Traditional German oompah bands play all sorts of cheerful folk music in the beer halls and tents. When you hear “Ein Prosit”—the most popular drinking song at Oktoberfest—stand up, hoist your mug, sing along, clink bottoms, then chug!

Salt-encrusted pretzels are a staple Bavarian snack.
8. Pace yourself
Don’t forget that Oktoberfest beer packs an extra punch; most ales clock in around 6 percent ABV, and beers are served by the liter. (One liter of beer equals approximately 34 ounces.) Remain vertical by drinking slowly, eating, and alternating your beer with a radler (shandy) or soft drink. The last thing you want is to end up as a Bierleiche (beer corpse) on the Kotzhügel (puke hill)! For the full list of official 2019 Oktoberfest beer prices, visit www.oktoberfest.de
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9. Check out Munich’s nightlife

All but two beer tents kick out the last tippler at 10:30 p.m. (Käfer and Weinzelt remain open until 12:30 a.m. and 1 a.m., respectively). For après-Wiesn partying, follow still-thirsty insiders to such nearby haunts as Substanz, Pappa Leone, and the Wirtshaus am Bavariapark beer garden.

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10. Reserve your room ASAP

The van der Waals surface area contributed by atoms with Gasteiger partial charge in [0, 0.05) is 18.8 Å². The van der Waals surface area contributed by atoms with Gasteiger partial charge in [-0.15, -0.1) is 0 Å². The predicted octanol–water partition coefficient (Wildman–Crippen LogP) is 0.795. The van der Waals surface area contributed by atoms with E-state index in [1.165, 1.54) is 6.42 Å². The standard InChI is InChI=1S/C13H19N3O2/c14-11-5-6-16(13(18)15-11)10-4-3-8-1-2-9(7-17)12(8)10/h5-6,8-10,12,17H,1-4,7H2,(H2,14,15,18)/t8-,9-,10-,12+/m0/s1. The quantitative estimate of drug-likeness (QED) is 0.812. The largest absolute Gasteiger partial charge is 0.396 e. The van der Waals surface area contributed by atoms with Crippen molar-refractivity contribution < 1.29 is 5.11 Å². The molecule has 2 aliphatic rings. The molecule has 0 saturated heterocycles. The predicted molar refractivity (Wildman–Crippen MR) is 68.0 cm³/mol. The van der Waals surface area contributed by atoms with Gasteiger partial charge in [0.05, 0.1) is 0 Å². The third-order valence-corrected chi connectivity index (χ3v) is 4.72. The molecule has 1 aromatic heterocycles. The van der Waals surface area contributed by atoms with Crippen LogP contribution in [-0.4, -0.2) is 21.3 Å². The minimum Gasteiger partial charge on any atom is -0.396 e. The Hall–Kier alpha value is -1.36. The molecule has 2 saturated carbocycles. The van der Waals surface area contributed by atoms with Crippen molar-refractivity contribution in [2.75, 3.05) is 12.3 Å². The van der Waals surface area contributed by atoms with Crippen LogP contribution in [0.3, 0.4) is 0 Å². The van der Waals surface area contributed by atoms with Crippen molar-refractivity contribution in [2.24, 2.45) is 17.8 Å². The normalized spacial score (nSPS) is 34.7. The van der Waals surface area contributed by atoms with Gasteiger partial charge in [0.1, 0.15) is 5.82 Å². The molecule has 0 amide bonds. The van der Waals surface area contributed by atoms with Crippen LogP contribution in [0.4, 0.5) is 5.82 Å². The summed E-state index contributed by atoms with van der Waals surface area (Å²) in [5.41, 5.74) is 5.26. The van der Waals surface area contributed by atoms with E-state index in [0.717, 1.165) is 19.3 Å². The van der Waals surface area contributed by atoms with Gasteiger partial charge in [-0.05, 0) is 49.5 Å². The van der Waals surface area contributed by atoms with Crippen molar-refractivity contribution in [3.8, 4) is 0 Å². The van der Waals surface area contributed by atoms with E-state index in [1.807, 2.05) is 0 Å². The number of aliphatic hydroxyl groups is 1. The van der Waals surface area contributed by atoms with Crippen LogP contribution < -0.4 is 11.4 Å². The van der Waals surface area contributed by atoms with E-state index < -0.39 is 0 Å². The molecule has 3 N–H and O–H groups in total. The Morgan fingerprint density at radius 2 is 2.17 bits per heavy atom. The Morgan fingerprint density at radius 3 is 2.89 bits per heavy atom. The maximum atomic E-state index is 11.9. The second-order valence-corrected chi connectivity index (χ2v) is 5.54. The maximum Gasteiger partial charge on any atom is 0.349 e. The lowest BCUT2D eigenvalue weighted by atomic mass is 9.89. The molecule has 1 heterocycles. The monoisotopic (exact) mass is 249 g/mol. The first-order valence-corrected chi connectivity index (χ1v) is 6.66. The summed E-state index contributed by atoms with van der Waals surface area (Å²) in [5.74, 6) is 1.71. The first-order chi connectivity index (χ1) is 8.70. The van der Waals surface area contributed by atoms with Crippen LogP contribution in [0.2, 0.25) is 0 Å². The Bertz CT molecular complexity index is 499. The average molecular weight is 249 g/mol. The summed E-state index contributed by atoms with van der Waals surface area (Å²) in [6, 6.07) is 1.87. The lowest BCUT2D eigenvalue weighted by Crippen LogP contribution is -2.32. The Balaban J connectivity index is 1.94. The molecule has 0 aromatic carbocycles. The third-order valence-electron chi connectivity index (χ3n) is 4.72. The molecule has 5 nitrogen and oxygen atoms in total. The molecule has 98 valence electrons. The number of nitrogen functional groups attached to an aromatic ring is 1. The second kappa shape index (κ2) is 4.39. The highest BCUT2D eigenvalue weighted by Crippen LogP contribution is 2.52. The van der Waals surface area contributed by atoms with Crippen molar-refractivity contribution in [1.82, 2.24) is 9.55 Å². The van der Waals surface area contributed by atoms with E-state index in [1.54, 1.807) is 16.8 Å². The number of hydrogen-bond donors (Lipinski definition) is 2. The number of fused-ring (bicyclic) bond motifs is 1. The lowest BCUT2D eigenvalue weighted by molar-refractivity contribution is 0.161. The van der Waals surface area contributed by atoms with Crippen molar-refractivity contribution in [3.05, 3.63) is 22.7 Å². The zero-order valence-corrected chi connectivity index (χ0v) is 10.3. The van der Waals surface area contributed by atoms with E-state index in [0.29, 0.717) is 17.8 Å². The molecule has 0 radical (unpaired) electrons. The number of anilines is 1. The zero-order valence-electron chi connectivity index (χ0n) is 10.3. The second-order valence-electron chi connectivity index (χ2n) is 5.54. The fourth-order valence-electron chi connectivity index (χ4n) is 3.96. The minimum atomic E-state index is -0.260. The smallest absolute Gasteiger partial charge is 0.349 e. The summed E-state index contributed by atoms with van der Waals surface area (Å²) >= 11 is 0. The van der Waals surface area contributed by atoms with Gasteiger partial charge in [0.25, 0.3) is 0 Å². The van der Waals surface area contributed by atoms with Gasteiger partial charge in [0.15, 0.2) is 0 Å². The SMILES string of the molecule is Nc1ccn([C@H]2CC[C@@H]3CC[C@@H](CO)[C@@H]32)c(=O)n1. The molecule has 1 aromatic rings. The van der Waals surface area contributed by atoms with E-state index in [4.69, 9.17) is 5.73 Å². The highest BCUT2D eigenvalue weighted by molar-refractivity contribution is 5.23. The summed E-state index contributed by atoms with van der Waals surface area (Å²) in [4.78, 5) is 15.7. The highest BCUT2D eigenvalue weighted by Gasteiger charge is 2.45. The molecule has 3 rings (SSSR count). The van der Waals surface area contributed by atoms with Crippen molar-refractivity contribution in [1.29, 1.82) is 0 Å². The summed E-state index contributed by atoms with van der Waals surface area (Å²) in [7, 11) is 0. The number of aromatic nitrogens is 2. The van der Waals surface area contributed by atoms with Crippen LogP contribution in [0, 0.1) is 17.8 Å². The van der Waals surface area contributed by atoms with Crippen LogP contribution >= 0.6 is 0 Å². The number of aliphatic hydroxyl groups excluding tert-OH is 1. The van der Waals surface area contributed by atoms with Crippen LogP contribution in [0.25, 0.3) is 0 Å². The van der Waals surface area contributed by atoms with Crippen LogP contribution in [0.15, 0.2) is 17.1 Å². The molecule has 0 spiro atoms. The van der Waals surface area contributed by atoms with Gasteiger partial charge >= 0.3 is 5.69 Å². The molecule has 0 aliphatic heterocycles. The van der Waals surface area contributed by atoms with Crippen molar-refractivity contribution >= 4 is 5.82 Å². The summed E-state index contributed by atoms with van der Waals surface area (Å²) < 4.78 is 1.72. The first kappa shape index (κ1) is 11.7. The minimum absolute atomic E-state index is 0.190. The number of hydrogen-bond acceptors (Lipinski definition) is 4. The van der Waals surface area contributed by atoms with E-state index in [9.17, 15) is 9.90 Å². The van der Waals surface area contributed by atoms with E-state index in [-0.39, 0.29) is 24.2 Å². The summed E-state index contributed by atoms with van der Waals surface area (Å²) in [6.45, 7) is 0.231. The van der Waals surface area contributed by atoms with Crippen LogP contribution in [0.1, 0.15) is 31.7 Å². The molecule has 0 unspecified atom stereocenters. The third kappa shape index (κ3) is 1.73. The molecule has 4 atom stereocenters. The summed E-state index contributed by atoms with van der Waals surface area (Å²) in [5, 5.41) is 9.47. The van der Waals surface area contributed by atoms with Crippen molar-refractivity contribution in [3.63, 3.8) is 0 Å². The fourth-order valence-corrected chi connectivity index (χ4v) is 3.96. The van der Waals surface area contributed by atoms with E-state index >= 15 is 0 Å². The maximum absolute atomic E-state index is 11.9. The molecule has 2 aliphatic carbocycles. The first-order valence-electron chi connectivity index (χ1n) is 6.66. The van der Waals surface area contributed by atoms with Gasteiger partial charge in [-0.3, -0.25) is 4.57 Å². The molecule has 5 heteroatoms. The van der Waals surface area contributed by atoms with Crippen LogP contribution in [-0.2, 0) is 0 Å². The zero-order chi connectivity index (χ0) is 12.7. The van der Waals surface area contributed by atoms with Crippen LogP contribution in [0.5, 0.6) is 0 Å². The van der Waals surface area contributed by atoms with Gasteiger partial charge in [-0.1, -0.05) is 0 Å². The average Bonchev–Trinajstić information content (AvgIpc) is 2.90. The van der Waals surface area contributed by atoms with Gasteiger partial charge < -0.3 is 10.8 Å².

If you hope to hang your hat within stumbling distance of the Wiesn, book your accommodation in Munich early. Try staying near a train station (S-Bahn or U-Bahn) in the city’s Schwanthalerhöhe borough, but don’t fret if you end up staying farther away. During Oktoberfest in Munich, public transportation runs more frequently than usual—subway lines, buses, and trams run every few minutes. Prost!

Information about Oktoberfest 2019 in Munich:
Oktoberfest kicks off at 12 p.m. on Saturday, September 21, 2019, when the mayor of Munich taps the first keg in the opening ceremony at the Schottenhamel tent. The beer festival comes to a close on Sunday, October 6. To learn more, visit the Oktoberfest 2019 website.

This article originally appeared online on August 30, 2017; it was updated on July 23, 2019, to include current information.